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Magic to Do

Two members of the Columbia community took home top prizes at this year’s Tony Awards. Diane Paulus ’97SOA won for best direction of a musical for Pippin. Paulus, who is the artistic director of the American Repertory Theater in Cambridge, Massachusetts, was previously nominated in the same category for her revival of Hair.

Hal Luftig ’84SOA was honored as a producer of Kinky Boots, which was the winner for best musical. This is his fourth Tony Award.

Eric Shaw ’03GS won for outstanding writing in animation at the Daytime Emmy Awards this June. Shaw was recognized for his work as the head writer of the PBS show WordGirl.

In Good Company

The business magazine Fast Company named Robert Reffkin ’00CC, ’03BUS and Eitan Grinspun, a Columbia associate professor of computer science, to its list of the 100 Most Creative People in Business for 2013. Reffkin is the founder and CEO of Urban Compass, a website and social network that helps New Yorkers navigate the real-estate rental market, and the founder of New York Needs You, a mentorship program for high-achieving, low-income, first-generation college students. Grinspun is the codirector of Columbia’s computer-graphics group, which has found a niche applying Newton’s laws of motion to computer animation.

Into the Wild

John Cochran ’09CC won the twenty-sixth season of the television show Survivor, outlasting his competition for thirty-nine days on the Caramoan Islands in the Philippines. Cochran, who also graduated this spring from Harvard Law School, originally appeared on Survivor: South Pacific in 2011, and is one of only two winners in the show’s history to make it through the full season without having a single vote cast against him. He takes home one million dollars in prize money.

Swearing in

Eric Garcetti ’92CC, ’95SIPA was Eric Garcetti ’92CC, ’95SIPAelected mayor of Los Angeles in a nonpartisan runoff election on May 21. Garcetti served on the Los Angeles City Council from 2001 to 2011, and was its president for five years. A Rhodes Scholar who also holds a degree from the London School of Economics, Garcetti is the city’s first Jewish mayor and its youngest in more than a century.

Mary Jo White ’74LAW was recently sworn in as the chairman of the US Securities and Exchange Commission. White is a former federal prosecutor who oversaw the trials of John Gotti and the terrorists responsible for the 1993 World Trade Center bombings, and she has spent the last ten years as the chair of the litigation department at the law firm Debevoise and Plimpton.

Kids R Us

Denise Adusei ’10BUS has made headlines for her work with Peartree Preschool, which she opened this May in Harlem. Adusei, a Harlem resident, was inspired to found the school after seeking options for her daughter and learning that there were twenty-five thousand children vying for five thousand pre-K spots in the neighborhood. She drafted the business plan as a student at Columbia, and earned grant money from the New York Public Library’s business-plan competition and Columbia’s Eugene M. Lang Entrepreneurial Initiative Fund.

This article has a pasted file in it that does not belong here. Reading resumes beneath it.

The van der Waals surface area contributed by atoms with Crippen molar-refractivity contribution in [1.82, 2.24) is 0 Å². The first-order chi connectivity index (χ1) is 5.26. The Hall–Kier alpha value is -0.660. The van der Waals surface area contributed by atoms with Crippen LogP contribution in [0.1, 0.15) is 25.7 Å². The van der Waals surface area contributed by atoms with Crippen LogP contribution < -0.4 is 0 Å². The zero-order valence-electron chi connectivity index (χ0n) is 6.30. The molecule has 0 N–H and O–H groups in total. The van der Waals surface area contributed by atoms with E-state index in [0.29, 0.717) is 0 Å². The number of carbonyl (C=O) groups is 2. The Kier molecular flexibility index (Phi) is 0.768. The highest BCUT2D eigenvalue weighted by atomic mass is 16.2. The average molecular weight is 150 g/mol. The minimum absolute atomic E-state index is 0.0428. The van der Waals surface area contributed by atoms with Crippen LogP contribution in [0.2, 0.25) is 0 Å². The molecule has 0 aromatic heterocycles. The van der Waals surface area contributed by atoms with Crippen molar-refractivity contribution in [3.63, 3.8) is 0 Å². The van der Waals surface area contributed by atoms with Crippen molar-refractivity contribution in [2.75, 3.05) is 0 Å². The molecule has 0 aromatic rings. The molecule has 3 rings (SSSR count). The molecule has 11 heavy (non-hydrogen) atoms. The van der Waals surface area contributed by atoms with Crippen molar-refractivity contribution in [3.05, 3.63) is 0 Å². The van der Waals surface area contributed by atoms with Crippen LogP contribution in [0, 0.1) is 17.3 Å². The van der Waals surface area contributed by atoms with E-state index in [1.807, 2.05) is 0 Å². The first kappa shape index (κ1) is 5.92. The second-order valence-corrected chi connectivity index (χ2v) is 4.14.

Allyson Downey ’03SOA, ’10BUS / Photograph by Lara LevineweeSpring, a social networking and e-commerce site cofounded by Allyson Downey ’03SOA, ’10BUS, was a finalist in the NYU Stern Entrepreneurs Challenge, and also won the audience-choice award in the same competition. The site allows members to shop for products geared toward infants and children, and to exchange information, reviews, and ratings with other parents.

Leagues of Their Own

Josh Martin ’13SEAS / Photograph by Columbia University Athletics / Gene BoyersThree Columbia Lions are headed to the pros next year. Josh Martin ’13SEAS, a 2013 All–Ivy League first-team football player, signed with the National Football League’s Kansas City Chiefs.

From the baseball team, first baseman Alex Black ’13CC could also land in Kansas City, drafted by the Royals franchise. Pitcher Tim Giel ’13SEAS will stay closer to home, joining the New York Yankees organization as a free agent.

Pulitzers and a Peabody

Ayad Akhtar ’ 02SOA / Photograph by Nina SubinColumbians were well represented in this year’s pool of Pulitzer Prizes. In addition to Sharon Olds’s poetry award (see feature, “Shards of Love”), Ayad Akhtar ’02SOA, who studied film at Columbia, won in the drama category for his play Disgraced, about a Pakistani-American lawyer grappling with his cultural identity.

The Pulitzer for explanatory reporting went to the staff of the New York Times, including David Kocieniewski ’86JRN, Bill Vlasic ’82JRN, and Steve Lohr ’75JRN, for their nine-part series
“The iEconomy,” which investigated the global high-tech industry.

Habiba Nosheen ’09JRN, an adjunct professor of radio and video reporting at the Graduate School of Journalism, took home a Peabody Award for her reporting in “What Happened at Dos Erres,” about a boy abducted during a 1982 military massacre in Guatemala, which aired last spring on Public Radio International’s This American Life.

 

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